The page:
As the weather cools and the body needs to preserve both its warmth and moisture, we’re given the following food suggestions:
- Eat foods that are warm, hearty and nourishing - this includes soups, stews, lightly steamed and sautéed veggies, squashes, roots, beans, nuts and whole grains
- To nourish the Kidneys, eat foods that are salty in flavor and black in color.
- Black foods include black sesame seeds, chia seeds, black figs, black and aduki beans, and black rice.
- Salty Foods include seaweed, miso, tamari sauce, fermented veggies and bone broth.
- Eat watery foods like fish, seaweed, water chestnuts, citrus fruits, apples, pears, celery and zucchini.
- Use water-based cooking methods such as boiling and steaming, while limiting dry-heat cooking methods such as baking and broiling. An exception is baking in a basting liquid or wrapping fish in parchment paper with some water and lemon.
- Avoid or reduce summer fruits, refined sugar, cold/raw foods such as salads, smoothies, juices and dairy, and excessively hot and spicy foods, which can damage the stomach.
- Drink lots of warm water and steaming cups of chai, ginger or cinnamon tea (coffee and green tea considered energetically cold, so limit those to once per day).
- Warming spices like ginger, turmeric, cinnamon and cardamom are actually considered medicinal Chinese herbs perfect for keeping our inner fire burning smooth and bright.
A perfect winter meal could be a bowl of brown or black rice, black beans, roasted sweet potatoes or squash, seaweed, steamed greens, some fresh radish and drizzle tahini with lemon, olive oil and sea salt.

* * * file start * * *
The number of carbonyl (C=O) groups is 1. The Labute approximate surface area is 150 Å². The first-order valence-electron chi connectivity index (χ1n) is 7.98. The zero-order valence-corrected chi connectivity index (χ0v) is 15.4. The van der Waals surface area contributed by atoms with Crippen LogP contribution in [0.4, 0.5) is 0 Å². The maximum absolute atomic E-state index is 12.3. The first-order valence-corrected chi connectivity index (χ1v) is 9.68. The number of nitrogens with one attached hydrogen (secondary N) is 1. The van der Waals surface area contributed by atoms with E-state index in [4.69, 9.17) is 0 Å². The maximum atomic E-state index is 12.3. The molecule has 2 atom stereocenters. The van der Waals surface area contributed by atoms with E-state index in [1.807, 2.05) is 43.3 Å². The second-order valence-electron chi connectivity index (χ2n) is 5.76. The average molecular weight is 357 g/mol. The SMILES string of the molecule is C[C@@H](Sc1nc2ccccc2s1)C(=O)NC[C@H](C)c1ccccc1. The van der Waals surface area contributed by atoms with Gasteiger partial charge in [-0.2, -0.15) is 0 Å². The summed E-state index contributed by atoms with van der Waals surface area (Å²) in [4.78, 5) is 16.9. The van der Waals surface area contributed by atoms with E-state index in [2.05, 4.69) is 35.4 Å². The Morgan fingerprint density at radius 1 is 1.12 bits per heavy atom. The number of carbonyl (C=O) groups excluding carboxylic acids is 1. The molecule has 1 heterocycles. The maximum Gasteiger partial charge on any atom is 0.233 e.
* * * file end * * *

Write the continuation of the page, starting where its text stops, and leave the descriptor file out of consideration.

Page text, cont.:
Here are two perfect winter-tonic recipes using many of the recommended black and salty foods.
They’re both delicious and super easy to make.
All of the ingredients should be found at your local health food store.
WARM HIJIKI SEAWEED SALAD
- ½ cup hijiki seaweed
- 1 Tsp sesame oil
- 1/3 cup shredded carrots
- 1 Tsp tamari (soy sauce)
- 2 Tsp tahini
- Juice of ½ lemon
- 1 Tsp gomasio (Japanese blend of sesame seeds, seaweed salt)
Soak hijiki in bowl of cool water for 10 minutes. Heat sesame oil in a pan over medium heat, then add hijiki, carrots, and tamari. Saute for 3 minutes. In another bowl, stir tahini into lemon juice to blend. Combine all ingredients and sprinkle with gomasio.
ADZUKI BEAN AND VEGETABLE MISO SOUP
- 2 Tbsp coconut oil
- 2 large carrots, chopped
- 2 large celery stalks, chopped
- 1 yellow onion, chopped
- 3 cloves garlic, finely chopped
- 4 oz cremini or shiitake mushrooms, trimmed and sliced
- 1 sweet potato, peeled and chopped
- 2 cups cauliflower florets, chopped
- ½ tsp ground cinnamon
- 6 cups low-sodium vegetable broth
- 3 cups cooked adzuki beans (2 15-oz BPA-free cans, drained and rinsed)
- 2 Tbsp reduced-sodium tamari
- 3 Tbsp unpasteurized white miso
- 2 Tbsp rice vinegar
- Sea salt, optional
- Greek yogurt, optional
- 3 Tbsp roughly chopped cilantro, optional
- In a large pot on medium, heat oil. Add carrots, celery, onion and garlic and sauté until onions are tender and translucent, about 6 minutes.
- Add mushrooms, potato, cauliflower and cinnamon and sauté for 2 minutes. Stir in broth and beans. Bring to a boil and reduce heat to a simmer; cook for 20 minutes, or until vegetables are tender. Stir in tamari. Remove pot from heat.
- To a medium bowl, add miso. Remove a ladleful of broth and pour over miso. Whisk to dissolve miso and pour mixture back into pot. Stir to combine.
- Add vinegar and salt (if using).
- Transfer to bowls and, if using, top each serving with yogurt and cilantro.
If we follow nature’s lead in Winter with proper rest, activity and nourishment, we will emerge in spring with a sense of renewal, restored energy and a clear vision of the next steps on our path.